However, Jesus says that he didn’t come to bring peace, but division. Fathers and sons, mothers and daughters, mothers-in-law and daughters-in-law will all be set against one another. Families will be divided. Why? Because of the truth that Jesus has come to speak to the world. This truth is that the world is full of sin, and that people need to reject all the ways that sin has enslaved and alienated them from God and from one another, to repent and be reconciled to God and one another through his Son. The problem is that we don’t all acknowledge our sinfulness, and maybe don’t even realize that we’re stuck in sin. And we’re offended by the suggestion that there’s anything in our lives that needs fixing for the sake loving God and our neighbor.

This truth has the power to divide even close-knit families when one member accepts it and another rejects it. Relationships are strained, and even permanently broken. That’s why Jesus says elsewhere that no one can truly be his disciple if they’re not willing to be devoted to him above all else, and to love him more than our parents and brothers and sisters, and even our own lives (Lk 14.26). That sounds quite harsh, but the reality is that if we don’t love God above all things, we won’t have the grace and the ability to love everybody else as much as God wants us to love them. And in the case of sin, God’s desire is that we should love our loved ones so much that we’re willing to do what we can to bring them closer to God. If we can get that door open just a little bit, then God in his love and mercy will move us all just a little closer to the healing of our divisions.

That’s what real evangelism is: not shouting at people and condemning them or telling them how they ought to live and behave—that’s moralism. Real evangelism is simply introducing people to the Man who died for them, and has the power and the desire to give them new life. Just look at what Jesus did in the gospels. He didn’t yell and scream at people and tell them they’re going to burn in hell for ever if they don’t repent, like so many billboards and bumper stickers do. He told them about a kingdom they were welcome to join and how they could become part of it, he ministered to their immediate need, and then left them to make up their own minds whether they wanted to follow him or not. “Come and see,” is all he said to his first followers.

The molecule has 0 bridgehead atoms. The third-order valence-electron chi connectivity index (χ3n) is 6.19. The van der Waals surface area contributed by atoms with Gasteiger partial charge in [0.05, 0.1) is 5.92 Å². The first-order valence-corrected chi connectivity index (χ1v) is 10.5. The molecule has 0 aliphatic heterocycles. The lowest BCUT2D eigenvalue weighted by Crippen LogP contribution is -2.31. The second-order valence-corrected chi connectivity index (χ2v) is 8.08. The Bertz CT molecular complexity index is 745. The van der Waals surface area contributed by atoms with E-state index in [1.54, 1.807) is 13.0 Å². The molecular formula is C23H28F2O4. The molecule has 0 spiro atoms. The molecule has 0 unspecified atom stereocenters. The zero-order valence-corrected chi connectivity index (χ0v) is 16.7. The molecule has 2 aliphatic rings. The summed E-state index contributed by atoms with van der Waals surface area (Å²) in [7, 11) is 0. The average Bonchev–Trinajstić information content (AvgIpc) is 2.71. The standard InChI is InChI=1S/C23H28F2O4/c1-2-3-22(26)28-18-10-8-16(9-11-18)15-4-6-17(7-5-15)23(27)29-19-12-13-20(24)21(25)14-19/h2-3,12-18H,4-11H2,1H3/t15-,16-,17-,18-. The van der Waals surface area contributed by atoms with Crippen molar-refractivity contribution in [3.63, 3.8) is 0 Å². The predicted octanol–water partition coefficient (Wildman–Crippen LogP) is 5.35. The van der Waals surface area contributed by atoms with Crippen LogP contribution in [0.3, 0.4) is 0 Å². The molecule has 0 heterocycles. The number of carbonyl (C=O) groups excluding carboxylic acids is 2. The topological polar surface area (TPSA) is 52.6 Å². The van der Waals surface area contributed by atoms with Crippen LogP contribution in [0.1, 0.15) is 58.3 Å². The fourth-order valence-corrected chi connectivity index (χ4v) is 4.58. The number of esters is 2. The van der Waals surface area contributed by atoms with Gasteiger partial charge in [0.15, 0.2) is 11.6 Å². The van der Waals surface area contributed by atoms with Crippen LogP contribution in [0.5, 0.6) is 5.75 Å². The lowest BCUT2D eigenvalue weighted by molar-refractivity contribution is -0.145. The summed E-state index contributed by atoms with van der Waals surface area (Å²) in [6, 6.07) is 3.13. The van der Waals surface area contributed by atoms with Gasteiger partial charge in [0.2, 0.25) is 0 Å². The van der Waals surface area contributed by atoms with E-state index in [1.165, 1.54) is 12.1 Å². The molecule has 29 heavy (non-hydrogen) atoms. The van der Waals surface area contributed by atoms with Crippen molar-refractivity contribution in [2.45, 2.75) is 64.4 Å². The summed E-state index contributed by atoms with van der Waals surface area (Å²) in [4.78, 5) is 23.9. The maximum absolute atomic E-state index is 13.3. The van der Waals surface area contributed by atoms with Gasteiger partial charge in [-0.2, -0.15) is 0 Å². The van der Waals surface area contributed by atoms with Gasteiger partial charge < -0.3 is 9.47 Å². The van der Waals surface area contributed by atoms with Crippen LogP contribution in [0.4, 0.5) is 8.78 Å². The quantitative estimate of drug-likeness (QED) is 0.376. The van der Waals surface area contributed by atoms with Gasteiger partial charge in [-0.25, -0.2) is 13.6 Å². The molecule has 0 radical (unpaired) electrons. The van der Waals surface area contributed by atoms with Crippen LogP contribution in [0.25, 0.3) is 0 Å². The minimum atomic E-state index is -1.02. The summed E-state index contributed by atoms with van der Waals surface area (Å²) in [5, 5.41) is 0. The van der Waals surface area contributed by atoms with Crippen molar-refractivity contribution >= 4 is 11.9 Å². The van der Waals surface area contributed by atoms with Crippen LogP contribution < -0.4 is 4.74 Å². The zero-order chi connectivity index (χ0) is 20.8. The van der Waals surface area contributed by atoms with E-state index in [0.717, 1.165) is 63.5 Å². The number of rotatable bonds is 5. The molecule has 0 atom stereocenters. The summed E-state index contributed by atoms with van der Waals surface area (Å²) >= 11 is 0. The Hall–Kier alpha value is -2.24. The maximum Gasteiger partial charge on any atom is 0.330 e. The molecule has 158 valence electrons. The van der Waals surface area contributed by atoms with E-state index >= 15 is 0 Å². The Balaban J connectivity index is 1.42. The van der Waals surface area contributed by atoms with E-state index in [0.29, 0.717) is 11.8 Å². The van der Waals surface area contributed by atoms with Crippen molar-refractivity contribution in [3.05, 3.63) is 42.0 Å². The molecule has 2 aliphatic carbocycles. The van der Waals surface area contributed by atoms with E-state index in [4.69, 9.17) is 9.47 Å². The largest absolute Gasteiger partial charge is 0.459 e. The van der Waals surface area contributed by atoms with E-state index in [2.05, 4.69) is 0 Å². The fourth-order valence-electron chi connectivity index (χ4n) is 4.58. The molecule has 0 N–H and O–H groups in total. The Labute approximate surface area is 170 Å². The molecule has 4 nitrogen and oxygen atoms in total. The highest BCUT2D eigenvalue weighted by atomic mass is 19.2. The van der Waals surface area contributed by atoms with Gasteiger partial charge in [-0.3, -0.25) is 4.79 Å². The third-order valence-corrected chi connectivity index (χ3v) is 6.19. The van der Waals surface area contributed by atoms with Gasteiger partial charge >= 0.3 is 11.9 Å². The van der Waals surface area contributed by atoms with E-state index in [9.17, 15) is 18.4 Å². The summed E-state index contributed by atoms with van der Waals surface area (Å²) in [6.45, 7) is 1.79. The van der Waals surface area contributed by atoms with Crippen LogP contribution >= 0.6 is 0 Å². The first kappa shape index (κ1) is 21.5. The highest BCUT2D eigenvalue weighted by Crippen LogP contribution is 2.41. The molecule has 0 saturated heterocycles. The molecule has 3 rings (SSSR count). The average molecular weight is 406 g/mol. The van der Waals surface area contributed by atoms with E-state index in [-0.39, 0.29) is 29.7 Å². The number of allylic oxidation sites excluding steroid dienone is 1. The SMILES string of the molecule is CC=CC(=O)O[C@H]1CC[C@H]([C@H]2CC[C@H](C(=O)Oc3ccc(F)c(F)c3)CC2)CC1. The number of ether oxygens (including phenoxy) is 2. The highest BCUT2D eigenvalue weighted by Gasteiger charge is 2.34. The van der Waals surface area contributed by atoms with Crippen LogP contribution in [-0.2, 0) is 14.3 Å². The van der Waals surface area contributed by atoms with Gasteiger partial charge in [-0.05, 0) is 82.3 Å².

Now some people might hear that and think, “But we’re Episcopalians, and we don’t do that.” And I would point out that that’s one of the major problems with the Episcopal Church– the fact that we don’t do that. Proactive evangelism is not something that’s peculiar to Evangelical Christians. It is a call that God has put on the life and witness of every baptized Christian. So the fact that the Episcopal Church doesn’t do that sort of thing is not something to brag about. It’s actually something to be repented of and corrected, which is what our Presiding Bishop has been trying to do with his talk of “the Episcopal branch of the Jesus Movement.”

The source of the division that the Son of God brought into the world is the truth that has been revealed in him. The worst problem the world has is sin and our unwillingness to recognize it and repent of it. The marvellous thing about it, and the thing that the unbelieving world can’t comprehend, is that we have no power of our own to free ourselves from it, but Jesus does. His grace is sufficient to meet our need. All anybody needs to do is bow down at the cross and ask. What that will cost us is the entire rest of our life reoriented on him, worshipping him and serving in his Church. The great paradox in that exchange is that when people give their life to the Lord they don’t actually lose it at all, but instead save it. “If any want to become my followers,” Jesus says, “let them deny themselves and take up their cross daily and follow me. For those who want to save their life will lose it, and those who lose their life for my sake will save it.” (Lk 9:23-24).